SARS-CoV-2 productively infects human gut enterocytes

5 May, 2020
The virus severe acute respiratory syndrome–coronavirus 2 (SARS-CoV-2) can cause coronavirus disease 2019 (COVID-19), an influenza-like disease that is primarily thought to infect the lungs with transmission via the respiratory route. However, clinical evidence suggests that the intestine may present another viral target organ. Indeed, the SARS-CoV-2 receptor angiotensin converting enzyme 2 (ACE2) is highly expressed on differentiated enterocytes. In human small intestinal organoids (hSIOs), enterocytes were readily infected by SARS-CoV and SARS-CoV-2 as demonstrated by confocal- and electron- microscopy. Consequently, significant titers of infectious viral particles were detected. mRNA expression analysis revealed strong induction of a generic viral response program. Hence, intestinal epithelium supports SARS-CoV-2 replication, and hSIOs serve as an experimental model for coronavirus infection and biology.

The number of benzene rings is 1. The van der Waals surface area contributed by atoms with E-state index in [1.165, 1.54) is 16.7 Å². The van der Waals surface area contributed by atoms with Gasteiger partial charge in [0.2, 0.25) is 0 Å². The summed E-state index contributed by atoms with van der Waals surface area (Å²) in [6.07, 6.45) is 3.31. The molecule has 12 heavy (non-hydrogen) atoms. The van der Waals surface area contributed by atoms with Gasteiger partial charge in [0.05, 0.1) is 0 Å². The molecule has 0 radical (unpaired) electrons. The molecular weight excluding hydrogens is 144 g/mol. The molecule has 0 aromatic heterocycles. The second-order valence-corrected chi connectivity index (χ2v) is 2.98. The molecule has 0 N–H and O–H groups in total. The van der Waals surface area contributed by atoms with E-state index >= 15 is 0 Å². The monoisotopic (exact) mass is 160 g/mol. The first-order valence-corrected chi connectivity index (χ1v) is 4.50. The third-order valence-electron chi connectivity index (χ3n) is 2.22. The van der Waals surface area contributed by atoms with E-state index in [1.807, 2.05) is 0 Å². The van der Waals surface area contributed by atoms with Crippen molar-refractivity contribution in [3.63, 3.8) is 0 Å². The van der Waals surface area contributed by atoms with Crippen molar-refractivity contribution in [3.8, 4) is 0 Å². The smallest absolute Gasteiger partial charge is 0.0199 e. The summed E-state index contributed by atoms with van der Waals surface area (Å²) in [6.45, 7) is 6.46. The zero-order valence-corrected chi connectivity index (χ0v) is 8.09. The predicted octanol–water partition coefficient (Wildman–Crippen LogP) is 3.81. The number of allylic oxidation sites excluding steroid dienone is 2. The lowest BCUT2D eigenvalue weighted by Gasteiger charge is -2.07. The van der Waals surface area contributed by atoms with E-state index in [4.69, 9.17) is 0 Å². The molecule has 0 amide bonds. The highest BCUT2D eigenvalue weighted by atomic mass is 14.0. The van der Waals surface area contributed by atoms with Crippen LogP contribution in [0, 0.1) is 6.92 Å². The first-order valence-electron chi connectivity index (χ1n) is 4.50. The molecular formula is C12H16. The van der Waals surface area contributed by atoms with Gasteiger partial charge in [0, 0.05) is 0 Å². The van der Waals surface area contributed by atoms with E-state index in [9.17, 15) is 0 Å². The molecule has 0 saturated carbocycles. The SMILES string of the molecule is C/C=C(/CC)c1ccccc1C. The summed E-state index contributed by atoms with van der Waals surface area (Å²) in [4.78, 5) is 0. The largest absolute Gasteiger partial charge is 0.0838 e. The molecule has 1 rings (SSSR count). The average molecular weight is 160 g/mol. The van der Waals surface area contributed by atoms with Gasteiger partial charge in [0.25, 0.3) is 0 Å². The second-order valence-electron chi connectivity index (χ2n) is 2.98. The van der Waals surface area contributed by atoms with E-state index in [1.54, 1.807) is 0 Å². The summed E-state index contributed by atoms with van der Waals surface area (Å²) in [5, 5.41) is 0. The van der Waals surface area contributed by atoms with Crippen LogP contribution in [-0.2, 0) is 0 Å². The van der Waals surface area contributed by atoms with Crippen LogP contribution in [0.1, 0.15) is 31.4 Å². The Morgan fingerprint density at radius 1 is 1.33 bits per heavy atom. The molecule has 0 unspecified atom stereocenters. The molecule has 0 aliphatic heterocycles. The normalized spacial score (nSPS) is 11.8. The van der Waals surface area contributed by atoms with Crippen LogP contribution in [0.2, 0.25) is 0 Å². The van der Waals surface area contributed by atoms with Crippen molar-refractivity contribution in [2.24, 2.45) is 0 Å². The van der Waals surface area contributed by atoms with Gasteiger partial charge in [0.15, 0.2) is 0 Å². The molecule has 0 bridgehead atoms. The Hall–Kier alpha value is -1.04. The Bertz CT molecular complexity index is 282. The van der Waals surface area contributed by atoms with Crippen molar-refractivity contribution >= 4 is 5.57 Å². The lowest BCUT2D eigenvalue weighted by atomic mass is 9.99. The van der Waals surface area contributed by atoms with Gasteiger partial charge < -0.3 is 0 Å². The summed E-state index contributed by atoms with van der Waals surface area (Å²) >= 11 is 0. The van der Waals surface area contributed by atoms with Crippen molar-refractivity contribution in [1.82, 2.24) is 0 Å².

In the image on the right, extracted from the original article, you can visualize an immunofluorescent staining of SARS-CoV-2-infected intestinal organoids. Nucleoprotein (NP) stains viral capsid. After 24 hours, single virus-infected cells are generally observed in organoids. These small infection clusters spread through the whole organoid after 60 hours.